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Op-Ed: It takes all of us

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One of the most pressing problems facing college campuses around the country is addressing sexual assault allegations head-on. We are writing today to share the extensive ways our campus and dedicated staff have bolstered our support services, reporting policies and training programs over the past several years.

First and foremost, our counselors and advocates are dedicated to supporting all victims. It takes immense courage for students to step forward. That first step is crucial so that they can seek both support and justice. Marquette University formed its Title IX office in 2015 to make it easier to do just that, and our 24/7 on-call professional team is always ready to help protect victims. When we opened this office, we created new, stronger Title IX policies and procedures, which were reviewed and approved by the United States Office for Civil Rights in fall 2015. We urge any victim to come forward so that they can begin to get the help and care they need.

Second, well before the Marquette University Police Department became a commissioned police department, when it previously served as the Department of Public Safety, the department strictly followed reporting protocols around sexual assault. These protocols were put in place in 2011 when the United States Government issued a “Dear Colleague” letter outlining recommended procedures for universities. The protocols include reporting all sexual assault allegations to the sensitive crime unit of the Milwaukee Police Department. MUPD continued this practice after becoming a police department in 2015 and works in conjunction with MPD on all sexual assault cases.

Students have many open doors for which they can report a sexual assault. They can report to MUPD, MPD or the Title IX office. And, if a student chooses not to file a report or request a Title IX investigation, we want them to know that we will always provide them both university and off-campus resources. Students can visit our Counseling Center in the second floor of Holthusen Hall, and in addition, we’ve instituted sexual assault advocacy services (on the fourth floor of the Alumni Memorial Union). These services provide immediate and ongoing support and assistance for victims of sexual assault, relationship violence, stalking or sexual harassment.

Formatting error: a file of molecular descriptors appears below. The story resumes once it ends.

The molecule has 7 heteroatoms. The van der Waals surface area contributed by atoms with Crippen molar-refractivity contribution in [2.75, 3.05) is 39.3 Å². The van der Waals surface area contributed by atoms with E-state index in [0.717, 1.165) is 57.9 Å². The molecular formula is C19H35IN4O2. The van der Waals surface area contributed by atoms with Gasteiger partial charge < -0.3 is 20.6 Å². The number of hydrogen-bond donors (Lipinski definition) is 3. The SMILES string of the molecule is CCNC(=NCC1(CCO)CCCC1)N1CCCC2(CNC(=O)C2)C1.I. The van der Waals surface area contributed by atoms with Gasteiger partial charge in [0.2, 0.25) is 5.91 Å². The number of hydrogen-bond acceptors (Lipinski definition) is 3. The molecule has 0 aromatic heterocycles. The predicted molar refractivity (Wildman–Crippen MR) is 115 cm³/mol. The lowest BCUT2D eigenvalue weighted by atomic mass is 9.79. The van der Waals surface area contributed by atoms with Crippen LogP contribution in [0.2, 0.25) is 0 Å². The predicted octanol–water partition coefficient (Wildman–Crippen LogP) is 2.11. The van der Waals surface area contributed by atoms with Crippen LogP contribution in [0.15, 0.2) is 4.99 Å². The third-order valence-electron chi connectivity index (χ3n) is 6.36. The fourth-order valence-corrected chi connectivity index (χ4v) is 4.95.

Lastly, every incoming freshman received online training focused on sexual assault prevention before ever officially stepping foot on campus as a Marquette University student. Many first- and second-year students already have received campus-wide training for both sexual assault education as well as bystander intervention training. Many others will go through the training this week. Why have we instituted this intensive face-to-face training for all 8,000 of our undergraduate students for the past three years? The answer is simple: because it takes all of us. And why do we conduct this in-person training within the first four weeks of when students arrive on campus? Far too often, first-year women are the most vulnerable to assault in the first month of the school year.

Even one instance of a sexual assault is too many. Please watch out for each other and help anyone around you in need. And, please know that our team of professionals is always here to help.

Sincerely,

Christine Taylor, J.D., Title IX coordinator
Paul Mascari, chief of police
Dr. Stephanie Quade, dean of students
Dr. Xavier Cole, vice president of student affairs

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